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Should I just file my own patent application?

The only way to properly claim ownership of an idea is with an enforceable patent.  Self-filed patent applications are almost never enforceable.  They are not written the right way.  They are not intimidating to a potential copycat.  It always makes business sense to take an idea rather than pay for it, unless there is an enforceable patent, or at least the appearance of a potentially enforceable patent. 


Potential copycats will often ask their attorney to review a patent application that covers technology they want to copy.  If the patent application was self-filed by an amateur, then an attorney will almost always dismiss it as being unenforceable (that is, “not worth the paper that it is written on”).  In that instance, the attorney will encourage the potential copycat to take the idea, rather than licence it.


It is very difficult to write a patent specification correctly.  50% of the people who undertake the patent drafting course fail it and most of those people have PhDs in science or engineering.  Patent litigation almost always turns on the interpretation of a single word in a claim to an invention.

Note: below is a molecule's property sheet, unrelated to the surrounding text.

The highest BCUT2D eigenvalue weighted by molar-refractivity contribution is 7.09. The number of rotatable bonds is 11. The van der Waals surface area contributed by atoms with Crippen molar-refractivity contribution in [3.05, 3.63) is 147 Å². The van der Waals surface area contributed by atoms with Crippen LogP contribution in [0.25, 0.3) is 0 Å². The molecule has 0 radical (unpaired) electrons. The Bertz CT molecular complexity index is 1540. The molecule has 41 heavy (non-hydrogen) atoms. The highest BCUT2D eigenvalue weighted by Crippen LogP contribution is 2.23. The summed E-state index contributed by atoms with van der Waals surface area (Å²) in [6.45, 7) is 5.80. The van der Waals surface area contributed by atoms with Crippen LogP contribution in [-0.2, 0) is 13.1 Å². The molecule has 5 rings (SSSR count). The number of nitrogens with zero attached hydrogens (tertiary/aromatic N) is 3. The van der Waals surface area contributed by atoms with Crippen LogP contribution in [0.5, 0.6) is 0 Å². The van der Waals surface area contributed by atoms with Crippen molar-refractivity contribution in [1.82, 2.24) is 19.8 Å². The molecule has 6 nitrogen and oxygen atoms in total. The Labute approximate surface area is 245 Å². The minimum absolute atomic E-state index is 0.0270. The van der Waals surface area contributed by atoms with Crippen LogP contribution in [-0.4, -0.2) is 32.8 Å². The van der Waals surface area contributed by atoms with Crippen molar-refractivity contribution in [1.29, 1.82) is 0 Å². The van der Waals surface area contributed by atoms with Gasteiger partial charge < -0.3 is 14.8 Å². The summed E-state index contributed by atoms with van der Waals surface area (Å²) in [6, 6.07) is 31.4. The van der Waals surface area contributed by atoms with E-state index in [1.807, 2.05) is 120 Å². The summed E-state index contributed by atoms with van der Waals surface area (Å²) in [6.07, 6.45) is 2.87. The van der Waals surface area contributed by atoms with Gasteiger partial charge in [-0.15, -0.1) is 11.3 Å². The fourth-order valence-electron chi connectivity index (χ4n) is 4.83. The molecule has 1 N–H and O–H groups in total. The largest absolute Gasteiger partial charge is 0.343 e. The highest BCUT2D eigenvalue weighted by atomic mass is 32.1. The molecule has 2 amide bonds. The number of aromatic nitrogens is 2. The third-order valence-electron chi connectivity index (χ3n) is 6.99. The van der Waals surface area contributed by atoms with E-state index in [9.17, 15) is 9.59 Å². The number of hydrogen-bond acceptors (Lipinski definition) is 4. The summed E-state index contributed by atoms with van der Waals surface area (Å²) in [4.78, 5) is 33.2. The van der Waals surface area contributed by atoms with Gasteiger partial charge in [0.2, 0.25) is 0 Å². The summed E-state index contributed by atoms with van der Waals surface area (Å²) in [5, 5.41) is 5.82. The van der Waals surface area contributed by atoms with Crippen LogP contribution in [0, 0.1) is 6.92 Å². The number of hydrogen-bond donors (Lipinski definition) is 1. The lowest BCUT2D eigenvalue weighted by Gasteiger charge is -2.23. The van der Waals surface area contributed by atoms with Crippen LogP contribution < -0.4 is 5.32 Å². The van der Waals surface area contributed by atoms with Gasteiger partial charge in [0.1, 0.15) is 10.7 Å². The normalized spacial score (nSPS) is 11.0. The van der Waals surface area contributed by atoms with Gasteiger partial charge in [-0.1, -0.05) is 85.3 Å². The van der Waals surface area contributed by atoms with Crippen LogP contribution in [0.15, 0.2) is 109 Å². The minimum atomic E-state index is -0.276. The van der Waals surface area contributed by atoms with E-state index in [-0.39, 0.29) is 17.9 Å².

Once a patent application is filed, new material which goes beyond the scope of the original specification cannot be added to the specification.  Therefore, the limitations of the original specification cannot be remedied.


If your patent application is published, then it will disclose the idea, but have no prospect of being enforced.  You would have been better off not filing anything at all, as at least then you could have kept the invention as a trade secret.  It is possible to stop the theft of a trade secret, but only as long as it is a secret.  It is not a secret if it is disclosed without a confidentiality agreement, or if the invention is publicly disclosed online.

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